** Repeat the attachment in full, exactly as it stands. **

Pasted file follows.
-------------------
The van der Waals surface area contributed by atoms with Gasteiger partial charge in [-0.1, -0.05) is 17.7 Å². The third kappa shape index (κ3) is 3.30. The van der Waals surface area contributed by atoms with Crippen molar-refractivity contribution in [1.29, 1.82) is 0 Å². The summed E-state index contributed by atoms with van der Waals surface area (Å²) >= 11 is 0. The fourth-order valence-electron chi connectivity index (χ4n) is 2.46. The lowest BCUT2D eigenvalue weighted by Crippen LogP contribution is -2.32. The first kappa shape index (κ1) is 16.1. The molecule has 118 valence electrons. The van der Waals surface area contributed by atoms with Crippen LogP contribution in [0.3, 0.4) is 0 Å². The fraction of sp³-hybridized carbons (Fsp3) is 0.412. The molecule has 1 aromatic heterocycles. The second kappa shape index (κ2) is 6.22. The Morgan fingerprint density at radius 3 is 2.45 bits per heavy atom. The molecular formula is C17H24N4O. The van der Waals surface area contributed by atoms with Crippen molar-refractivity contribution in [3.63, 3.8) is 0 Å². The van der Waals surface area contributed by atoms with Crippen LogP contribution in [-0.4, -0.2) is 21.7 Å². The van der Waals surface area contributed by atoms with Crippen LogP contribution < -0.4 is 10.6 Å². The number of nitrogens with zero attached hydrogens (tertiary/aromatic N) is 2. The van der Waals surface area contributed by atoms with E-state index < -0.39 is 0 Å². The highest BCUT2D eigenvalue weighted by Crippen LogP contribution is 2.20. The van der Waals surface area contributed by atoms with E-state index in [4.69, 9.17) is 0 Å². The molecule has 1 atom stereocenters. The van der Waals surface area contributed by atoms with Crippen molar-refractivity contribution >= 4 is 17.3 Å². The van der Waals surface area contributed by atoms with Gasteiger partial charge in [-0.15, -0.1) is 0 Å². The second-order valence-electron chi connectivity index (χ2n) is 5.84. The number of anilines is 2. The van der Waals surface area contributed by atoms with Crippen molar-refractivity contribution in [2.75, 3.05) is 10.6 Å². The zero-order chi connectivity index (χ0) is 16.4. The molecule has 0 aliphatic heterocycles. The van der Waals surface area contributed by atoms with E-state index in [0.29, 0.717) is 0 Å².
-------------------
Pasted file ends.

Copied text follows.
The van der Waals surface area contributed by atoms with Gasteiger partial charge in [-0.1, -0.05) is 17.7 Å². The third kappa shape index (κ3) is 3.30. The van der Waals surface area contributed by atoms with Crippen molar-refractivity contribution in [1.29, 1.82) is 0 Å². The summed E-state index contributed by atoms with van der Waals surface area (Å²) >= 11 is 0. The fourth-order valence-electron chi connectivity index (χ4n) is 2.46. The lowest BCUT2D eigenvalue weighted by Crippen LogP contribution is -2.32. The first kappa shape index (κ1) is 16.1. The molecule has 118 valence electrons. The van der Waals surface area contributed by atoms with Crippen LogP contribution in [0.3, 0.4) is 0 Å². The fraction of sp³-hybridized carbons (Fsp3) is 0.412. The molecule has 1 aromatic heterocycles. The second kappa shape index (κ2) is 6.22. The Morgan fingerprint density at radius 3 is 2.45 bits per heavy atom. The molecular formula is C17H24N4O. The van der Waals surface area contributed by atoms with Crippen molar-refractivity contribution in [3.63, 3.8) is 0 Å². The van der Waals surface area contributed by atoms with Crippen LogP contribution in [-0.4, -0.2) is 21.7 Å². The van der Waals surface area contributed by atoms with Crippen LogP contribution < -0.4 is 10.6 Å². The number of nitrogens with zero attached hydrogens (tertiary/aromatic N) is 2. The van der Waals surface area contributed by atoms with E-state index < -0.39 is 0 Å². The highest BCUT2D eigenvalue weighted by Crippen LogP contribution is 2.20. The van der Waals surface area contributed by atoms with E-state index in [4.69, 9.17) is 0 Å². The molecule has 1 atom stereocenters. The van der Waals surface area contributed by atoms with Crippen molar-refractivity contribution >= 4 is 17.3 Å². The van der Waals surface area contributed by atoms with Gasteiger partial charge in [-0.15, -0.1) is 0 Å². The second-order valence-electron chi connectivity index (χ2n) is 5.84. The number of anilines is 2. The van der Waals surface area contributed by atoms with Crippen molar-refractivity contribution in [2.75, 3.05) is 10.6 Å². The zero-order chi connectivity index (χ0) is 16.4. The molecule has 0 aliphatic heterocycles. The van der Waals surface area contributed by atoms with E-state index in [0.29, 0.717) is 0 Å².